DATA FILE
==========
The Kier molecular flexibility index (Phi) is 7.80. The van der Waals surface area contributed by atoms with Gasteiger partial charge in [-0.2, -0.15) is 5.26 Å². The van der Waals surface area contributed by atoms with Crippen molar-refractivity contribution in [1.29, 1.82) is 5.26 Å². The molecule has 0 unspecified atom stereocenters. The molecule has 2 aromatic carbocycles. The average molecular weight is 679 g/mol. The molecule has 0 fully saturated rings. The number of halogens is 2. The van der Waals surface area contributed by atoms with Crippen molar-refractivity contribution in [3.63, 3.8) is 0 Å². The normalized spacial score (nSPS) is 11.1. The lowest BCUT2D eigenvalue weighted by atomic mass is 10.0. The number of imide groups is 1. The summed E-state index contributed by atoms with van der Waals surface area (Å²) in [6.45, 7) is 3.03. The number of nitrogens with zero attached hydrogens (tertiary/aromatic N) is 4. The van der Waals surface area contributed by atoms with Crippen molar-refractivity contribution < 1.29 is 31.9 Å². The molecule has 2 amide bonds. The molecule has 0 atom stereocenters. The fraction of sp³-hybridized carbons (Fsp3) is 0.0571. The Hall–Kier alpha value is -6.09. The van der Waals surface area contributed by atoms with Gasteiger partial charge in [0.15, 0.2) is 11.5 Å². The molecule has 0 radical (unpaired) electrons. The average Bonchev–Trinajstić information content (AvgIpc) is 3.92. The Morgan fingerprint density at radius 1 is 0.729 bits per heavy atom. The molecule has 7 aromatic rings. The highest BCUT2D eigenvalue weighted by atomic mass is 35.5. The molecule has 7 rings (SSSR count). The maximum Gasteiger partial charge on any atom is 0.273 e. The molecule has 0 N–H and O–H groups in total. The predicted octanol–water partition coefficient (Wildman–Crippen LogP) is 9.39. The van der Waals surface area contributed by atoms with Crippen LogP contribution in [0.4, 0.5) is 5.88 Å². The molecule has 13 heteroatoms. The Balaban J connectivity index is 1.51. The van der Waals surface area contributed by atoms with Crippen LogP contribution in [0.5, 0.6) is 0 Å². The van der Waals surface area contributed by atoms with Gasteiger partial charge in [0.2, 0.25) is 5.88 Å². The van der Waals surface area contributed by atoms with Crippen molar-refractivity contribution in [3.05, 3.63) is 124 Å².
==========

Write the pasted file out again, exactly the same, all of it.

The Kier molecular flexibility index (Phi) is 7.80. The van der Waals surface area contributed by atoms with Gasteiger partial charge in [-0.2, -0.15) is 5.26 Å². The van der Waals surface area contributed by atoms with Crippen molar-refractivity contribution in [1.29, 1.82) is 5.26 Å². The molecule has 0 unspecified atom stereocenters. The molecule has 2 aromatic carbocycles. The average molecular weight is 679 g/mol. The molecule has 0 fully saturated rings. The number of halogens is 2. The van der Waals surface area contributed by atoms with Crippen molar-refractivity contribution in [3.63, 3.8) is 0 Å². The normalized spacial score (nSPS) is 11.1. The lowest BCUT2D eigenvalue weighted by atomic mass is 10.0. The number of imide groups is 1. The summed E-state index contributed by atoms with van der Waals surface area (Å²) in [6.45, 7) is 3.03. The number of nitrogens with zero attached hydrogens (tertiary/aromatic N) is 4. The van der Waals surface area contributed by atoms with Crippen molar-refractivity contribution < 1.29 is 31.9 Å². The molecule has 2 amide bonds. The molecule has 0 atom stereocenters. The fraction of sp³-hybridized carbons (Fsp3) is 0.0571. The Hall–Kier alpha value is -6.09. The van der Waals surface area contributed by atoms with Gasteiger partial charge in [0.15, 0.2) is 11.5 Å². The molecule has 0 radical (unpaired) electrons. The average Bonchev–Trinajstić information content (AvgIpc) is 3.92. The Morgan fingerprint density at radius 1 is 0.729 bits per heavy atom. The molecule has 7 aromatic rings. The highest BCUT2D eigenvalue weighted by atomic mass is 35.5. The molecule has 7 rings (SSSR count). The maximum Gasteiger partial charge on any atom is 0.273 e. The molecule has 0 N–H and O–H groups in total. The predicted octanol–water partition coefficient (Wildman–Crippen LogP) is 9.39. The van der Waals surface area contributed by atoms with Crippen LogP contribution in [0.4, 0.5) is 5.88 Å². The molecule has 13 heteroatoms. The Balaban J connectivity index is 1.51. The van der Waals surface area contributed by atoms with Crippen LogP contribution in [0.5, 0.6) is 0 Å². The van der Waals surface area contributed by atoms with Gasteiger partial charge in [0.2, 0.25) is 5.88 Å². The van der Waals surface area contributed by atoms with Crippen molar-refractivity contribution in [3.05, 3.63) is 124 Å².